Quick, what color do you think of when you hold an avocado in your mind’s eye? The almost-black of its skin, the yellow-green ombré of its ripe flesh, the mahogany-hued pit at its center? Chances are, pink never enters the picture. But simmer a few avocado pits in water for an hour, and something unexpected happens: You create a deep red liquid that can be used to turn cotton towels, linens, t-shirts, and more the dreamiest range of blush hues.
Pretty remarkable, no? And while many natural dyes require a mordant (a plant- or metal-based fixative used to bind dye to fabric), avocado pits contain tannins that naturally encourage this process—which means working with them is an exercise in foolproof food-based creativity. With a handful of avocados and a free afternoon, you’ll have almost everything you need to refresh a batch of ho-hum fabrics—and whip up a bowl of guacamole, too. (Bonus!) The steps are simple: Just remove and clean the pits, heat in a pot of water, and soak your fabric once the dye has developed. Ready to get started? Read on.
At a glance
Time: 3+ hours
You will need:
- natural-fiber tea towels in white (look for 100% cotton or linen)
- baking soda or gentle detergent
- plastic bag
- 5 to 8 avocados
- cutting board and knife
- bowl and spoon
- large stock pot
- wooden spoon or mesh strainer
Step 1: Prep the towels
Prewash tea towels with a gentle detergent or a scoop of baking soda. This will remove any dirt and oils and prepare the fabric to receive the dye. Once clean (but still damp), store the towels in a plastic bag or sealed container so they retain some moisture until you’re ready to add them to the dye bath.
Step 2: Harvest the avocado pits
Step 3: Prepare the dye bath
Cut each avocado in half and use a spoon to scoop the pits into a bowl. Save the avocados for another use (we suggest a batch of guacamole). Gently wash the avocado pits, removing any leftover bits of the flesh.
Step 4: Heat the dye
Pour water into a large stock pot, adding just enough to cover the towels you’ll be dyeing while still allowing the material to move freely. Add the avocado pits to the pot. The more avocado pits you add, the deeper the color will be.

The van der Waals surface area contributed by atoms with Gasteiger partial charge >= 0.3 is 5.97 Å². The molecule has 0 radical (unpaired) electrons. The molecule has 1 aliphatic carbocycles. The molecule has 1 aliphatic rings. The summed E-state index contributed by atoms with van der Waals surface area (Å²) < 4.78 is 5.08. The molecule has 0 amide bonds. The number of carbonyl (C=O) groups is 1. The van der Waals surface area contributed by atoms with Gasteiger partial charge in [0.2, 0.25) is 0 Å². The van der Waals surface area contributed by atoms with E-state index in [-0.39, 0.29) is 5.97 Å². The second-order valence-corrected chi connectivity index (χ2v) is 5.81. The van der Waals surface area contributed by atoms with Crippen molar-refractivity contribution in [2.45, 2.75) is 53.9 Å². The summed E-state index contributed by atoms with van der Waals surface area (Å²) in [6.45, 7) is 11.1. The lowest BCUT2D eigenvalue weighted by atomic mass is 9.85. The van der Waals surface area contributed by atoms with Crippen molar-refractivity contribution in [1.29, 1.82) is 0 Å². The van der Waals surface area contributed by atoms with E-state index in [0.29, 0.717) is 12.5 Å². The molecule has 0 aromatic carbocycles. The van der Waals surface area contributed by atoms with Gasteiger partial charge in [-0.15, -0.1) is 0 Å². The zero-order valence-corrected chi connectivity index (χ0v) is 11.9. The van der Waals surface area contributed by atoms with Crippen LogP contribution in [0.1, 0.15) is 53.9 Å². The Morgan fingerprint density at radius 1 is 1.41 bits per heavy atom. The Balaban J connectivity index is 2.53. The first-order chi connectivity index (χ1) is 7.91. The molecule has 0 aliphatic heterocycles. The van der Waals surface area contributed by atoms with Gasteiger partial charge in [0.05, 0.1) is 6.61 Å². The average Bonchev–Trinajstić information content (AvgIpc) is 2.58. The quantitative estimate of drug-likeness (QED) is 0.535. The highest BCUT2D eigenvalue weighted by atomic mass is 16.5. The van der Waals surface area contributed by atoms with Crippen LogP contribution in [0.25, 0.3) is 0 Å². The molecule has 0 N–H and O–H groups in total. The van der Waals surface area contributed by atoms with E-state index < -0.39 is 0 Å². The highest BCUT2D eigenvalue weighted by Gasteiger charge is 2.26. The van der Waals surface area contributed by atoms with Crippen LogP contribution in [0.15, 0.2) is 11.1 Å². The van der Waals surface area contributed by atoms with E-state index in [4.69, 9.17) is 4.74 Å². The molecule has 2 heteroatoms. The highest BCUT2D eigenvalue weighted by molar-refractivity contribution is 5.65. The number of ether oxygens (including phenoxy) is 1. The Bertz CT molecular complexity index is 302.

Step 5: Remove the avocado pits
Bring the water to a low boil on the stove, then reduce to a simmer. After 20 to 60 minutes, the water will begin to turn pinkish orange and then darken to a deep burgundy. Keep simmering until the water reaches this dark shade. (It’s OK to simmer for longer than 60 minutes if necessary.)
Step 6: Add your fabric to the pot
Turn off the heat and use a wooden spoon to remove the pits, skin, and any residue from the pot. Or, for a cleaner dye bath, pour the liquid through a mesh strainer and return it to the pot.
Step 7: Remove and rinse
Drop the damp tea towels into the pot and fully submerge; gently stir, then set aside. The longer you leave the material in the pot, the more vibrant the color will be. For a lighter shade of pink, leave the towels in the dye bath for about 30 to 60 minutes. For a deeper color, leave them in the dye pot overnight. Feel free to experiment to get your desired shade.
Once the towels have reached the desired shade, remove them from the pot and set aside for a few minutes to cool. Gently wring out any excess liquid and hang to dry. Once dried, rinse the towels with cold water or wash with a phosphate-free detergent. Hang to dry.
Ready to branch out? Consider a natural-dye starter kit:
Projects, styling, and photography by Hannah Bridge, Brigette Muller, and Jessica Ulrich.